Friday Grab Bag From Frigid Denver

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Wow It’s Cold

Originally uploaded by sogrady.

As Matt notes, for the fourth Friday in a row Denver’s going to see snow. Unlike the other Friday’s, however, this week’s storm is accompanied by some seriously cold weather. Not 22 degrees cold like CA is seeing, but “feels like -18” cold. I guess I should be thankful that we’re not (quite) to this point (yet).

Given the absolute zero weather, today’s been a day to sit inside and not venture outside. Or would have been, had I not been required to head out and deposit some checks and grab lunch. I have to hope the weather doesn’t take a turn for the worse, because I’ve hoarded precisely nothing in the way of supplies.

In the meantime, here’s another Friday grab bag of items that don’t really deserve their own posts.

iTunes Update

Despite a couple of suggestions from readers, I’ve had no joy getting my iTunes library situation resolved and am more or less resigned to losing the playlists in question (though I have backups of the corrupt library in case someone comes up with a fix) and restoring – hopefully – from my June backup. I will not, however, be restoring the library until I’ve backed up my music to present. I’ve heard too many horror stories about iTunes 7 deleting music to trust it in the wake of this unpleasant incident.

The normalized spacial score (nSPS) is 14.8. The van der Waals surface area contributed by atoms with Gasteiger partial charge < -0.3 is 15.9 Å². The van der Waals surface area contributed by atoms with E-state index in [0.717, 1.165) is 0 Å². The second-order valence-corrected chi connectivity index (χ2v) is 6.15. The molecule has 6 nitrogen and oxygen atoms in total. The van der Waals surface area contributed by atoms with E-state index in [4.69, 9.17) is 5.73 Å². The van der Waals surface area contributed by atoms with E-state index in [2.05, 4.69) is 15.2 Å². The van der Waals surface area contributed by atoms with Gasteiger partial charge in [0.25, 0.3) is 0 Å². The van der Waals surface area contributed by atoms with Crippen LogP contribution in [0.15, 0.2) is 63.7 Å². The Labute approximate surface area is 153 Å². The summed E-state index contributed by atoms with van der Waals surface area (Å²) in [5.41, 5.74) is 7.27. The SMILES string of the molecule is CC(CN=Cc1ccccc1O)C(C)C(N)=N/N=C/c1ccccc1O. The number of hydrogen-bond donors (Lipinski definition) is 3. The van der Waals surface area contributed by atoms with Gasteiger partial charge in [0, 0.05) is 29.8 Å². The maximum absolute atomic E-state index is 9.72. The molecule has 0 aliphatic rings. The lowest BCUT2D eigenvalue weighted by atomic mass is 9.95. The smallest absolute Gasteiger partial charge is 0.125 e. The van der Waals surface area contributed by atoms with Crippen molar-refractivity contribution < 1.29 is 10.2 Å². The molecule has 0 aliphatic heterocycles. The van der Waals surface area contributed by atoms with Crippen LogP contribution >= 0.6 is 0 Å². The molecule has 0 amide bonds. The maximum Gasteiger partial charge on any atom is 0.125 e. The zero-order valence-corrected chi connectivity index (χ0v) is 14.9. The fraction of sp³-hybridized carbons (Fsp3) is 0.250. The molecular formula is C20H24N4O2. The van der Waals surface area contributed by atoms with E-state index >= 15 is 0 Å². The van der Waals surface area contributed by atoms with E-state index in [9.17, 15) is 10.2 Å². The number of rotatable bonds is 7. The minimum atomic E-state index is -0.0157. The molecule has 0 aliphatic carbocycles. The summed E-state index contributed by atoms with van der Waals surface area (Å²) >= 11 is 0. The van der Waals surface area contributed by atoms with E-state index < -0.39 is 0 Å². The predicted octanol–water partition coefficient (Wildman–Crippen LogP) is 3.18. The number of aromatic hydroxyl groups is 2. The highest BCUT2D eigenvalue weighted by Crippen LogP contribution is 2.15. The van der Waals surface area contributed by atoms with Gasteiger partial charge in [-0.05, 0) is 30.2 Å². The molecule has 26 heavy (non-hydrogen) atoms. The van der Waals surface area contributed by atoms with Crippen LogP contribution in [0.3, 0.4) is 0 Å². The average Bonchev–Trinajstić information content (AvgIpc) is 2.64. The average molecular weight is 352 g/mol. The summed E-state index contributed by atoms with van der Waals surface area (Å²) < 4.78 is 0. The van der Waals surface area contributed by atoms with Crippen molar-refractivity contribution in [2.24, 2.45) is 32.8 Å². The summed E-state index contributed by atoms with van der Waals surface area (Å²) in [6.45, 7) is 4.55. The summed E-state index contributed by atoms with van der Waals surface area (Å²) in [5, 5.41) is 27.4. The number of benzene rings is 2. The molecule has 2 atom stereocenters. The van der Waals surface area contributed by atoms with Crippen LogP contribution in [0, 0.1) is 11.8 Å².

Backup (Personal)

Speaking of personal backups, I’ve finally settled on S3 as the will-be solution to my backup issues. I’ll maintain local copies for the sake of convenience, but given the fact that my music collection is – apart from my apartment – my most valuable material possession (I’m pretty sure it’s worth more than my car), I need offsite backups and S3 is the solution of choice. The problem is a.) the size of my music collection (50 GBs+; small by some standards, but large enough to be a problem), and b.) my absurdly slow upload cap (768, I think). Forgetting the math, because of spikes in upload capacity, it’s going to take days for the collection to upload. During that time, my local bandwidth will be negatively impacted, so the current plan is to initiate the sync to S3 shortly before I head to Boston next week for Mashup Camp. The upload client I’ve selected – it’s a Windows box, so this solution would require too much overhead – is JungleDisk. Anybody happen to know how it will behave if the upload is terminated prematurely?

Backup Strategy (Business)